Benzodiazepines are a class of psychoactive drugs that are prescribed to treat anxiety, insomnia, seizures, muscle spasms, and other medical conditions. Common benzodiazepines include Xanax, Valium, Klonopin, and Ativan. While these drugs can provide short-term relief, long-term use carries significant risks. Some of the long term effects of benzodiazepine use are described below.

Developing Dependence

One of the most troubling long-term effects of benzodiazepines is the potential to become dependent on them, both physically and psychologically. With regular, daily use over an extended period, the brain adapts to the presence of the drug. Over time, more of the drug is needed to achieve the same effects, a phenomenon known as tolerance.

Additionally, stopping long-term benzodiazepine use abruptly can trigger difficult withdrawal symptoms, including increased anxiety, insomnia, tremors, and seizures. This is why medical detoxification under the care of professionals is highly recommended for quitting extended benzodiazepine or other prescription drug use. Benzodiazepine withdrawal treatment regimens and tapering plans can ease the transition and reduce the risks.

Cognitive Side Effects

Numerous studies have linked the cumulative, long-term use of benzodiazepines to cognitive decline and impairment. Issues include short-term memory loss, confusion, lack of concentration and focus, and even amnesia of events. For some long-term users over age 65, benzodiazepines have also been associated with an increased risk of dementia.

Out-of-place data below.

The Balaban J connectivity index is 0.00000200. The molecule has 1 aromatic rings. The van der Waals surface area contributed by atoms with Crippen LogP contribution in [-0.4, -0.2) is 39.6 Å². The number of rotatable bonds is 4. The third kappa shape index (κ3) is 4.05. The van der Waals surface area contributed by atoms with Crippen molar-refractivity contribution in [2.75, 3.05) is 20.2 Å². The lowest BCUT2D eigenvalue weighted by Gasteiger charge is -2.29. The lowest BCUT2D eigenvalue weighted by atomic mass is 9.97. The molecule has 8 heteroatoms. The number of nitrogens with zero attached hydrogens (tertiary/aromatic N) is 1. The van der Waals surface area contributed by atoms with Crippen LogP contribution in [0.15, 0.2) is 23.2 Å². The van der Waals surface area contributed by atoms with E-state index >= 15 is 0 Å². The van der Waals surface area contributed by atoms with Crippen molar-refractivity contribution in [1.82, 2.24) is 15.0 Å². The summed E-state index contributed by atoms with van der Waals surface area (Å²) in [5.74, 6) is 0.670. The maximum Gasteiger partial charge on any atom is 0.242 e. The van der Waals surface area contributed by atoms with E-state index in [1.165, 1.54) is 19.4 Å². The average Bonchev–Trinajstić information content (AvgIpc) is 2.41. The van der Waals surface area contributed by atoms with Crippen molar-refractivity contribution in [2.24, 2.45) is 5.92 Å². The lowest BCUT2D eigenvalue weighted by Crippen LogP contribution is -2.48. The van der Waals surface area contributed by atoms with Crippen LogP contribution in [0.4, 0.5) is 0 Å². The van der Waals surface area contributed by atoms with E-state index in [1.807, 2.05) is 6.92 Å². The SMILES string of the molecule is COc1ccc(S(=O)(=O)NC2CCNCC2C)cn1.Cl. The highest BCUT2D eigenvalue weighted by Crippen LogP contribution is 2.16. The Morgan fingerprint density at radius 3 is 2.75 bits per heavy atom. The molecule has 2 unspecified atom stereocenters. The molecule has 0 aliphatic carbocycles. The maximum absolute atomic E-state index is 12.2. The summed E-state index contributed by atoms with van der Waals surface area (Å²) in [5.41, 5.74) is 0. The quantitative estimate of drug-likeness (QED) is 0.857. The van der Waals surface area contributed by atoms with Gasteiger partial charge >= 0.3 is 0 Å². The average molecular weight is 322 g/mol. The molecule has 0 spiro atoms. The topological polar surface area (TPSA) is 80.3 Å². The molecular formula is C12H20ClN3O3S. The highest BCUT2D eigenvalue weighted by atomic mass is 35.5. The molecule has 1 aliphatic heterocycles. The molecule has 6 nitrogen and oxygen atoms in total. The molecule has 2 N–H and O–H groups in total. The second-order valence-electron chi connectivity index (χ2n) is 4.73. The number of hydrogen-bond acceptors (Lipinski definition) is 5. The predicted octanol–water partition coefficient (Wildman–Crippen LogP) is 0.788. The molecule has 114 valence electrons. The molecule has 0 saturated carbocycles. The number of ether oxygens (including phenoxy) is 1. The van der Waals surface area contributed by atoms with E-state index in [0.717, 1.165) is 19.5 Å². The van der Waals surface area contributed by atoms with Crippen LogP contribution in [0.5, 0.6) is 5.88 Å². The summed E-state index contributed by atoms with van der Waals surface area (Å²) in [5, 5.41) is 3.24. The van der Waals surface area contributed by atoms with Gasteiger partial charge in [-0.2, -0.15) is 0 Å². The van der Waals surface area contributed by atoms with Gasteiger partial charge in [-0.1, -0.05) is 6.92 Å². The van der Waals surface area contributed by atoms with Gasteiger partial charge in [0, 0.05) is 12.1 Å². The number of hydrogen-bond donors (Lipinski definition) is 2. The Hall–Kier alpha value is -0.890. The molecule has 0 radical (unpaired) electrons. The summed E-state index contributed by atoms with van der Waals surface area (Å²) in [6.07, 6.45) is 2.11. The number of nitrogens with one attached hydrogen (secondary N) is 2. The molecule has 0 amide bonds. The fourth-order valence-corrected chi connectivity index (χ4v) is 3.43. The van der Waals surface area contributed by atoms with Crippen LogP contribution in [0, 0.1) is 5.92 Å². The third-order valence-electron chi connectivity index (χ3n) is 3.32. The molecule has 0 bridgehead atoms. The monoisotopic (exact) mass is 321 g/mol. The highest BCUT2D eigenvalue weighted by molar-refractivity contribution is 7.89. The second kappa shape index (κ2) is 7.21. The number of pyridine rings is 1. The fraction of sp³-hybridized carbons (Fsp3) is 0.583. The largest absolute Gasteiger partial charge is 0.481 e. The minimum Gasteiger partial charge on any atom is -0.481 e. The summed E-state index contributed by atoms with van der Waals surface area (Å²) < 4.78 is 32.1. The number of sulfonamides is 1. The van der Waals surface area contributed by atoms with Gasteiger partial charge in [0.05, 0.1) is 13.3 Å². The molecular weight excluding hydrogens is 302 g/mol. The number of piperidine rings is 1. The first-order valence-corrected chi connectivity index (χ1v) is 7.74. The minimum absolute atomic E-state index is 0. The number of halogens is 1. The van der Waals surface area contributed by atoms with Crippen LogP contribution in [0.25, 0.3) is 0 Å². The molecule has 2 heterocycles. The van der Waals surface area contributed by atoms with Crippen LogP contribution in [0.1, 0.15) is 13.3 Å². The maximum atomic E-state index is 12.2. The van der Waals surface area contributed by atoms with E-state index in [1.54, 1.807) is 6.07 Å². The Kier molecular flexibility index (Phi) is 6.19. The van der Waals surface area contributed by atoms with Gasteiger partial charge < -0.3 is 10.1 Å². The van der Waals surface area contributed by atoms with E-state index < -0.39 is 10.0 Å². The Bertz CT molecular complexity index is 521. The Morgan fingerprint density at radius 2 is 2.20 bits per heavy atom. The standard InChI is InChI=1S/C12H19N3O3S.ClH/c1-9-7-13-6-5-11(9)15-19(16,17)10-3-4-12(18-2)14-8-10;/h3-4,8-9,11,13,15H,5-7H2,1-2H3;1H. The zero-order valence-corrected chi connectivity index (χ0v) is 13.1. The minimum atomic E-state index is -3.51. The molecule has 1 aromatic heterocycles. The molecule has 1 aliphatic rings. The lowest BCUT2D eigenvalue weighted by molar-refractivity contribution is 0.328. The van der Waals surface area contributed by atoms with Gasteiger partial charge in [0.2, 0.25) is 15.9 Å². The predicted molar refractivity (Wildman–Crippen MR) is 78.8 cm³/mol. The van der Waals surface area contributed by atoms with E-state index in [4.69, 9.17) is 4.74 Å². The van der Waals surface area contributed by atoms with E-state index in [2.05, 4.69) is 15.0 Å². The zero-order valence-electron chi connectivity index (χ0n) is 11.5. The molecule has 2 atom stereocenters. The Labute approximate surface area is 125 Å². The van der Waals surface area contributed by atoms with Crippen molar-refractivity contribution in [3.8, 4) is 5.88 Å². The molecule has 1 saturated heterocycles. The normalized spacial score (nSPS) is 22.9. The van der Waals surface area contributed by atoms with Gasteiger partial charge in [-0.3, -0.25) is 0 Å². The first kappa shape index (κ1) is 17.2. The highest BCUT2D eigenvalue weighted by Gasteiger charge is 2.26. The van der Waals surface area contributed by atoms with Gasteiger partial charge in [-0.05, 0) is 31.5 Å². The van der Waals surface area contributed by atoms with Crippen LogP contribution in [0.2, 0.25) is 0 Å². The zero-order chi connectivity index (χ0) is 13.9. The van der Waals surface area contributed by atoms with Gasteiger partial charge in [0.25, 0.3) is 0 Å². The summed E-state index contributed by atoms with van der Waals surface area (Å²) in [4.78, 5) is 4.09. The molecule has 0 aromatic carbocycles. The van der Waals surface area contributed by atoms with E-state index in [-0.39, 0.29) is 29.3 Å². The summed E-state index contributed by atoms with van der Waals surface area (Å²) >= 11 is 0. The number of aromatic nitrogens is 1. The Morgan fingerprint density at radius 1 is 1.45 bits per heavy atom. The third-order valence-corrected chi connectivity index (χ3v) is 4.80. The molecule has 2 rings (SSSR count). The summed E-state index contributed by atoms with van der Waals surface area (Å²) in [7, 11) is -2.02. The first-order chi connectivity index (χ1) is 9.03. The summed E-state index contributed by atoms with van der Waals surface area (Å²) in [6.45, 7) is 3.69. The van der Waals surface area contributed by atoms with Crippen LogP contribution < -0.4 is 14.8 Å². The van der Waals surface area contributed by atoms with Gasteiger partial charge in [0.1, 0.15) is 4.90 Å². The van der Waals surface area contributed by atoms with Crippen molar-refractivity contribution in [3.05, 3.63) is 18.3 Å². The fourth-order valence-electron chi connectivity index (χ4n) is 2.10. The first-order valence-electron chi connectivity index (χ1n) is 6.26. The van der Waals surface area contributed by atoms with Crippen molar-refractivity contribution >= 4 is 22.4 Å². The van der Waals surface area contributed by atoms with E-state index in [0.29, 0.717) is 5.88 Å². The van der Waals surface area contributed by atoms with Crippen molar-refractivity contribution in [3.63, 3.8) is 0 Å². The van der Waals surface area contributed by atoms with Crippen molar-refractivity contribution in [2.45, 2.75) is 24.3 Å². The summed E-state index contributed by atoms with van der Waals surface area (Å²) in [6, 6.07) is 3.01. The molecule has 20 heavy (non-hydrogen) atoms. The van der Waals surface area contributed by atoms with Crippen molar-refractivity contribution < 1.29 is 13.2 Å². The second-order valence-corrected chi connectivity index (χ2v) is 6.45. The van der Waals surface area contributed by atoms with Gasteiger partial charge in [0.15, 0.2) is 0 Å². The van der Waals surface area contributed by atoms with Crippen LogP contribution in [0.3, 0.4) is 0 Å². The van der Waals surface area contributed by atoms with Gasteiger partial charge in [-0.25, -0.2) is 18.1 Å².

The reasons for these cognitive effects are complex, but likely involve changes benzodiazepines trigger in the brain over time with regular use. For those already at risk for cognitive decline, like the elderly, benzodiazepines may accelerate and worsen issues like memory problems.

Increased Risk Of Accidents & Injury

The sedative properties of benzodiazepines include slow reflexes, reaction times, and coordination. As a result, activities like driving become much more dangerous after taking these medications. With long-term use, benzodiazepines put their users at higher risk for motor vehicle crashes, falls in the elderly, household accidents, and other unintentional injuries.

Paradoxically, instead of ensuring safety, benzodiazepines significantly increase threats to one’s health and well-being when taken persistently over months or years. The cognitive impairments they frequently cause only heighten injury risks further.

Emotional Blunting & Depression

Benzodiazepines work in the brain by enhancing the effects of the neurotransmitter GABA. But chronic, high levels of GABA activity induced by long-term benzodiazepine use begin to hamper other important brain chemicals over time. Studies show persistent benzodiazepine use often leads to declining dopamine and serotonin levels.

Dopamine and serotonin help regulate mood, emotional experiences, and motivation. Thus, long-term benzodiazepine use can start to negatively impact mood and emotions. Many former benzodiazepine users report noticeable personality changes – emotional blunting, apathy, loss of libido, irritability, and anhedonia. Additionally, long-term benzodiazepine use may increase susceptibility to mood disorders like depression.

In light of the many consequences, doctors caution benzodiazepines are only intended for short-term, intermittent use. The longer one takes benzodiazepines, the higher the risks of dependence, withdrawal, cognitive and motor impairment, and mood changes. If considering long-term benzodiazepine use, these severe health tradeoffs must be carefully weighed.